It is extremely difficult to obtain reliable and up-to-date estimates of the extent of basic needs fulfilment in many third world countries. The data on rural-urban disparities in access to basic health facilities, potable water, and adequate sanitation facilities included in the Human Development Report (UNDP, 1993) are thus useful as broad indicators (table 3.6), despite the many gaps and possible questions of accuracy. Access to safe water and sanitation is defined as "reasonable," i.e. within or in close proximity to the dwelling. Access to health services means within one hour's travel on foot or by other means. Unfortunately, there is no time series available to enable direct correlation with economic trends and urban growth rates as discussed in the previous subsection. However, the disparities in the late 1980s (the data are for some time in the 1987-1990 period in each case) are quite marked across Africa, with only a few exceptions. The figures for rural areas are on a par with the poorest countries and/or those with low levels of human development as measured by the Human Development Index.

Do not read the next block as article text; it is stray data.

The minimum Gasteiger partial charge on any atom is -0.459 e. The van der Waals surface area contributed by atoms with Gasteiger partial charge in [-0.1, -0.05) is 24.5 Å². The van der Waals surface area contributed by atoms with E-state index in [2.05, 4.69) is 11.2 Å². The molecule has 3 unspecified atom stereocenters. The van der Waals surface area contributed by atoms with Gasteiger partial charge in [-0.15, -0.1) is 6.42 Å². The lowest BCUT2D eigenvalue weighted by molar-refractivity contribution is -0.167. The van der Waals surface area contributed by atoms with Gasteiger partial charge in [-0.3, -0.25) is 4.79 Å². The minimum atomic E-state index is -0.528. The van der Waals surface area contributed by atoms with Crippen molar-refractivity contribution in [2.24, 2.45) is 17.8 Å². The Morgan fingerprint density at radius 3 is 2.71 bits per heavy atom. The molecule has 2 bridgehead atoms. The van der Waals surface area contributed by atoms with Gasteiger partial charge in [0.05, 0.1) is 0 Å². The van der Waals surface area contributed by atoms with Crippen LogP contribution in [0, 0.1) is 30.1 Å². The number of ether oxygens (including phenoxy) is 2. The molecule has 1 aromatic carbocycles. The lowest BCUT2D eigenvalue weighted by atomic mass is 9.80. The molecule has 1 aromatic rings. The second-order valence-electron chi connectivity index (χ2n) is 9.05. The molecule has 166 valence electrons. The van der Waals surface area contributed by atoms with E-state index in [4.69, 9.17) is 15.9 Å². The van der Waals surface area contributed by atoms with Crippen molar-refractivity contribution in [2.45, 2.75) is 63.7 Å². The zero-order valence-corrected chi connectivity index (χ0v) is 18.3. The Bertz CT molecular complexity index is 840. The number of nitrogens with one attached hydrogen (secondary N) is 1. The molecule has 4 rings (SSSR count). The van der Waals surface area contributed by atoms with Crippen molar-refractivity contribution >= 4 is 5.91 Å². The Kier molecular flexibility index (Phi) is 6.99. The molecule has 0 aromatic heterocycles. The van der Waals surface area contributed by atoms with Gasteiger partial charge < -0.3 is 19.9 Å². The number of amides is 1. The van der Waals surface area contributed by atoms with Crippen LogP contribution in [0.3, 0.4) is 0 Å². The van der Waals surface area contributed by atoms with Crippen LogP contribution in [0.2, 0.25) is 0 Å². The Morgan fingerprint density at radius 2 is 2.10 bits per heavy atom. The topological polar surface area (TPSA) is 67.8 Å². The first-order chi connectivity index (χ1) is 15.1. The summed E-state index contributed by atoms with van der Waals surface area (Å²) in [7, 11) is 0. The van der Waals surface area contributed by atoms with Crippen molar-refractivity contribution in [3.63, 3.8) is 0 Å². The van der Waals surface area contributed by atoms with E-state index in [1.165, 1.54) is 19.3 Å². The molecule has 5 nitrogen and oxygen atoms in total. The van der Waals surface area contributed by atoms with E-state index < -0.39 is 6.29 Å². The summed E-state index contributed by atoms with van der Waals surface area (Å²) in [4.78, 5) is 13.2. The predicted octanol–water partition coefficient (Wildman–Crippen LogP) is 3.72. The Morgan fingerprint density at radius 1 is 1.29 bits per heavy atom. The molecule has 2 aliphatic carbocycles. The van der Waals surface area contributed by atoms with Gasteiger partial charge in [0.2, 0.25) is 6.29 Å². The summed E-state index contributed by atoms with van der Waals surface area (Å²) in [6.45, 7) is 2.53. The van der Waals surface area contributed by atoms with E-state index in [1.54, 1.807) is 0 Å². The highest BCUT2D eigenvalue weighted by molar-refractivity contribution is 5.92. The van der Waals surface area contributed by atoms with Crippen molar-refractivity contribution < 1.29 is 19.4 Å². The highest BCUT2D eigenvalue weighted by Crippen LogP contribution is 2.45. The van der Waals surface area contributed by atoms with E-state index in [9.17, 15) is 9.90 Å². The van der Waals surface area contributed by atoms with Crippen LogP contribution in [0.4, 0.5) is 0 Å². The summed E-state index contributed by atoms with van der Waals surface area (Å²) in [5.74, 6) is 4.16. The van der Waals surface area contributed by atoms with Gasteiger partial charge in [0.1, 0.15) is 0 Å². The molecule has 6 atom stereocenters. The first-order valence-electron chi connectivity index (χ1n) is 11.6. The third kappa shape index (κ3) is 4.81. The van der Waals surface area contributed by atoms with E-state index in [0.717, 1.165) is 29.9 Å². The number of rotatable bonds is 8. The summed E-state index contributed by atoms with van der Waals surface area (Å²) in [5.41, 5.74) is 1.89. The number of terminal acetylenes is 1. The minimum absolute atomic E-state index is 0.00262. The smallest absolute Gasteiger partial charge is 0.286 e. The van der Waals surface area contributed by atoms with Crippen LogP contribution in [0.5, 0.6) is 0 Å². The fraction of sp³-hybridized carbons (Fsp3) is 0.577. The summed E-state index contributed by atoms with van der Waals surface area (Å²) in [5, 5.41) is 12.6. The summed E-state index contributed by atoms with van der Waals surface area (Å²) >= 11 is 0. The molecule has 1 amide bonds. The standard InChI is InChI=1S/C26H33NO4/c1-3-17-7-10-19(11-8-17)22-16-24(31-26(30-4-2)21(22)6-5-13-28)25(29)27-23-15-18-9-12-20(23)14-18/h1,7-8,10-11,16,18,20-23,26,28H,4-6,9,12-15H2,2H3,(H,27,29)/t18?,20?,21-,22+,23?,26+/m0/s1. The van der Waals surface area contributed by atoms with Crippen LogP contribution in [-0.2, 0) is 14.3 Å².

For the countries with medium human development levels, the urban figures for all three variables are generally over 90 per cent; in rural areas accessibility may be as low as one-third to one-quarter of the urban figure, especially in respect of potable water, for which urban provision is particularly good. In the low human development category, the picture is more patchy and varied. Several countries, surprisingly including very poor ones such as Mali, Niger, and Burundi, apparently manage 100 per cent accessibility to urban water supplies. Notwithstanding the many gaps, especially in respect of health services, the lowest accessibility is commonly for rural sanitation facilities. Rural-urban disparities on this variable may be as high as 1:13 (Niger) but as low as 1:1.25 (Angola). Given the war devastation in Angola, however, the figure can be little more than notional, probably based on the pre-war situation. Egypt is one country in this category with extremely good provision in both urban and rural areas (apart from rural sanitation). These figures are borne out by recently published results of a 1992 national demographic and health survey. Unsurprisingly, provision in the four urban governo-rates of Cairo, Alexandria, Suez, and Port Said was marginally higher than for all urban areas (National Population Council et al., 1993, pp. 21-23). Overall, the data in table 3.6 provide some concrete evidence for the superior access to social services and basic needs in urban areas, undoubtedly one of the contributory causes of sustained rural-urban migration, as discussed above. We cannot, however, adduce anything direct about how such aggregate statistics relate to the preferences and priorities of individual citizens, or about relative provision in different categories of cities and towns. It is the largest centres on which the next section focuses.